* I have an iPhone. The other day I upgraded to iOS 8. I didn't want to do this, but I knew some apps would cease to work for me if I didn't. The update took forever, gave me several errors, made me update my iTunes in the process, and then, when I finally got back into my phone, whatever iPhone imps were at work had messed with my brightness, my location settings, turned on predictive text, and more (a quick tour through Settings fixed all this, but still, it was annoying). But the worst part was that now, when I minimized and wanted to toggle between apps, it displayed my recent contacts, whom I could call at the touch of a button. I immediately realized that because I am a klutz and tend to fumble around with my phone, if I kept those contacts there, I would eventually end up dialing one of them at 5:30 AM, something I doubt any of them would appreciate. So I removed that functionality. Seriously, there's a list of recent calls (helpful), and a whole big contact list (long, but also helpful); why the bloody hell do I need yet another way to call people? Or accidentally call them at odd hours? Okay, so it might take me an extra five seconds to find the person I want to call in my Recents or my contact list, but seriously...who cares? In five seconds, I can write, oh, maybe 3-4 words. So it's not like it's saving me much meaningful time.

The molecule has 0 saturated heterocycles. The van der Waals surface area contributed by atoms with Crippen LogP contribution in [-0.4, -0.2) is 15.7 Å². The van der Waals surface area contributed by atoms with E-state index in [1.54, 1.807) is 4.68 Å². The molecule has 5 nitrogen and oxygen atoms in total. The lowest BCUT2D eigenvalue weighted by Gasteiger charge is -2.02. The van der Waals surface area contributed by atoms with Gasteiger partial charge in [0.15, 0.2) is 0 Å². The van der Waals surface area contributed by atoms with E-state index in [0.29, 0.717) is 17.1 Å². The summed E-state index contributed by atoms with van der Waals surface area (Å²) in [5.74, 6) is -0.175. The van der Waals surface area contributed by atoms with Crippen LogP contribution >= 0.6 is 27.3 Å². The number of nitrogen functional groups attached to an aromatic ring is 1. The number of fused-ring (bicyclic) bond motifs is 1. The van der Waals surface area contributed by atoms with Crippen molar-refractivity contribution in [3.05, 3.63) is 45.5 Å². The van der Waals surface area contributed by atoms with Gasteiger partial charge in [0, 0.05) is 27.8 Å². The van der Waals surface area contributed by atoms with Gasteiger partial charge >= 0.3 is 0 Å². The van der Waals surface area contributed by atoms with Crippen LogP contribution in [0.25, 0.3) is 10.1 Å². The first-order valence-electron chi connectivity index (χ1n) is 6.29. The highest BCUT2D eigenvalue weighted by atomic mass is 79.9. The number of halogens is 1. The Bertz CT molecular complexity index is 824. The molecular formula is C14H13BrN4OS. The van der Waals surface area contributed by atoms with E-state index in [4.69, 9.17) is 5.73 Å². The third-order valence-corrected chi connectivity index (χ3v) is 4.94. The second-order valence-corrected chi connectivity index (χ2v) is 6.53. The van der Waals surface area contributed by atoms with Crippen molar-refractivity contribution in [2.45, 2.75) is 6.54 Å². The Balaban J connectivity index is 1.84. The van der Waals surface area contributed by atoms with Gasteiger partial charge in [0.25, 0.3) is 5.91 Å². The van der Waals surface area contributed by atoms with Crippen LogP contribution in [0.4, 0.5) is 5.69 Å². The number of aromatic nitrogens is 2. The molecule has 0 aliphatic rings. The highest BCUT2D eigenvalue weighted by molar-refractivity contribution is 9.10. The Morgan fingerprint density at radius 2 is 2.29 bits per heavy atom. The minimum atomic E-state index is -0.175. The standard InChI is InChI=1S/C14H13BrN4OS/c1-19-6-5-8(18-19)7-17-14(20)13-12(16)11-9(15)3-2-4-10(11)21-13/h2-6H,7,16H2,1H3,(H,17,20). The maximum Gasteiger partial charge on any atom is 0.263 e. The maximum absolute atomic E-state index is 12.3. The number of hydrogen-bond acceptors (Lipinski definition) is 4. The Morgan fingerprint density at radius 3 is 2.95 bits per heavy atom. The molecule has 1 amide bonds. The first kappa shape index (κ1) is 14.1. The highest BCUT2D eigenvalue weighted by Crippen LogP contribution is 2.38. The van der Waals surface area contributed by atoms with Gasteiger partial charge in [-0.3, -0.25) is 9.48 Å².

I get it--these are obviously first-world problems. I don't have to use Apple products or a Kindle; I'm choosing to. And overwhelmingly, I like the products. I just don't love how they seem to be conspiring to make me retain less information, making me feel like I'm flitting from thing to thing and not taking as much in as before.

And now I'm going to go listen to the latest Arctic Monkeys album (brilliant stuff), hold a book in my hands, and keep my reclusive writer-self away from the phone.

Sunday, September 14, 2014

Lessons from an injured sparrow

I've mentioned in previous posts that I'm mildly obsessed with the birds that visit my balcony every day. Right now there are 5 feeders out there--one suet bell, three homemade feeders, and one window feeder that, I'm happy to report, the sparrows and chickadees have just figured out is for birds just their size. I love walking through the living room and seeing a bird having a snack right there.